OK, quick quiz: When does 10 million equal zero?

In 1968, almost 10 million Americans exercised their right to vote but received zero representation in their government. They voted for George Wallace of the American Independent Party. While I disagree with most of what Mr. Wallace stood for, it distresses me to think that the 14 percent of Americans who voted for him were denied any part in a congressional forum to express and debate their dissenting ideas.

In 1992, another 19 million Americans were similarly disenfranchised when they voted for Ross Perot's Reform Party. Although Perot garnered 19 percent of the national vote, the reform party and the beliefs of 19 million Americans went without representation in any of the three branches of government.

Now imagine a world in which the 13 currently registered political parties in America all sent representatives to Congress based upon the percentage of voters who supported their ideas and their candidates. As a result of the 2000 election, we would have had between nine and 25 Green Party members joining Congress. While this is far from a majority, this group would certainly be courted by both Democrats and Republicans to support their legislation and could win important concessions related to the philosophic concerns of Green Americans. If the 19 percent who voted Reform party in 1992 had received their fair share of Congressional representation, that would have meant 19 senators and/or 82 representatives. With that kind of voting block, some real reform would have occurred instead of the always promised, never delivered reform of major party candidates. And who knows, with the kind of media attention and lobbying dollars that pour into Congressional coffers, the Reformists might have built their congressional base to become a third "national party."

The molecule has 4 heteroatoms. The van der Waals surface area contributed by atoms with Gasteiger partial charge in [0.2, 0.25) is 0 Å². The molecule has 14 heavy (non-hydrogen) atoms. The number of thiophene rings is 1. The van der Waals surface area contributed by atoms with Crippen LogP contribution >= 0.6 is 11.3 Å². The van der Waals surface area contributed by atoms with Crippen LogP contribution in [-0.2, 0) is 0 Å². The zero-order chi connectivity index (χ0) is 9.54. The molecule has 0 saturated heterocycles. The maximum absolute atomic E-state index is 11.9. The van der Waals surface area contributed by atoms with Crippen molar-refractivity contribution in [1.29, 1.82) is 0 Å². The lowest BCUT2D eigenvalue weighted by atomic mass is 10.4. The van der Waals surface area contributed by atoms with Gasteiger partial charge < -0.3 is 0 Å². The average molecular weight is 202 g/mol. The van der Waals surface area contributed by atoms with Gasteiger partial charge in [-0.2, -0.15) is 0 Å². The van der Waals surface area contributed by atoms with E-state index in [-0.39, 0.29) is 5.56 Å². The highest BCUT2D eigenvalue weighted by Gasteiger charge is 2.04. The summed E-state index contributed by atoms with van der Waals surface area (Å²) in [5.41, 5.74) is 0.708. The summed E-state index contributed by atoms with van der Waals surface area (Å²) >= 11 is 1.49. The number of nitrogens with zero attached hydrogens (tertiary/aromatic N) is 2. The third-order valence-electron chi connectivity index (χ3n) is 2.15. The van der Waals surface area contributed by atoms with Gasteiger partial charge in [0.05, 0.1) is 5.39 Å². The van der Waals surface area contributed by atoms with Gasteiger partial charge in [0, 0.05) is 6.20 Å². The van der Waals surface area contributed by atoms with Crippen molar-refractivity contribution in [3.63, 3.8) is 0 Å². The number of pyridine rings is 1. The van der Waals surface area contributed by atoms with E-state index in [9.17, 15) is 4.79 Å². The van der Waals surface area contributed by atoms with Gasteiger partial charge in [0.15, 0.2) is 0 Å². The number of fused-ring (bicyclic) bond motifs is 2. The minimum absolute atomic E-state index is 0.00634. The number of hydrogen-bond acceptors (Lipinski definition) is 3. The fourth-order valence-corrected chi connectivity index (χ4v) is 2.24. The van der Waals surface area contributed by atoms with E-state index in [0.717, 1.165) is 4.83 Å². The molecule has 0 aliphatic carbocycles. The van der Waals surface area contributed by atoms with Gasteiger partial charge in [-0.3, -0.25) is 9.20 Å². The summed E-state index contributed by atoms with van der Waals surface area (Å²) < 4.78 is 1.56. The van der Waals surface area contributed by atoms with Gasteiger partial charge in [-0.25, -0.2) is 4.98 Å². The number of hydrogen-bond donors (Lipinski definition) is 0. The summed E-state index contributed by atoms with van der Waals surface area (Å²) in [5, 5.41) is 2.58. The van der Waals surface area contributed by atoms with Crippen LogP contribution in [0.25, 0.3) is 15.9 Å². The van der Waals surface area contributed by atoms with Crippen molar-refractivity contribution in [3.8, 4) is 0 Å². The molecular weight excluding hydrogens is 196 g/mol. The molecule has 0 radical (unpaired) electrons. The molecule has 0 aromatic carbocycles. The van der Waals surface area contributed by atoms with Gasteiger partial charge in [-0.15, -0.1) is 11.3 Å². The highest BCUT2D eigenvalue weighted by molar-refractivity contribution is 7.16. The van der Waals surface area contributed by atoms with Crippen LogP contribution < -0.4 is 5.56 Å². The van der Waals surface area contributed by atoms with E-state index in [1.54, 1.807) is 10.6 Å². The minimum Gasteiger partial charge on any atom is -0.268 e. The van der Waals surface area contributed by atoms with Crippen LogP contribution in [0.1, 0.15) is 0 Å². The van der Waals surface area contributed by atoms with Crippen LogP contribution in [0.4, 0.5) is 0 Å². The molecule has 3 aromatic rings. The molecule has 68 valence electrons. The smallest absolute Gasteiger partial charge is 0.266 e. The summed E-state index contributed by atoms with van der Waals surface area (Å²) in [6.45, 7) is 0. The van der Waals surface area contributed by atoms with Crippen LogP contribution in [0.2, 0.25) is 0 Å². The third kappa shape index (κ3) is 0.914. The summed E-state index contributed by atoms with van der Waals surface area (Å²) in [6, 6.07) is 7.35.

This is, of course, the reason why Democrats will not support the True Representation Plan. But think of it, democrats, wouldn't you rather compromise with the liberal Greens than with ultra-conservative Republicans to get your legislation passed?

There are many models for the kind of True Representational government I'm suggesting, but they all start with the idea that the make up of Congress should reflect all the ideologies supported by citizens in the proportion in which candidates espousing those ideologies received votes. Because so many people don't vote, the average candidate vying for a seat in Congress needs to attract a scant 19 percent of eligible voters to gain election. And why don't people vote? Because the "major" parties don't represent their views and because they don't believe their vote will have any impact.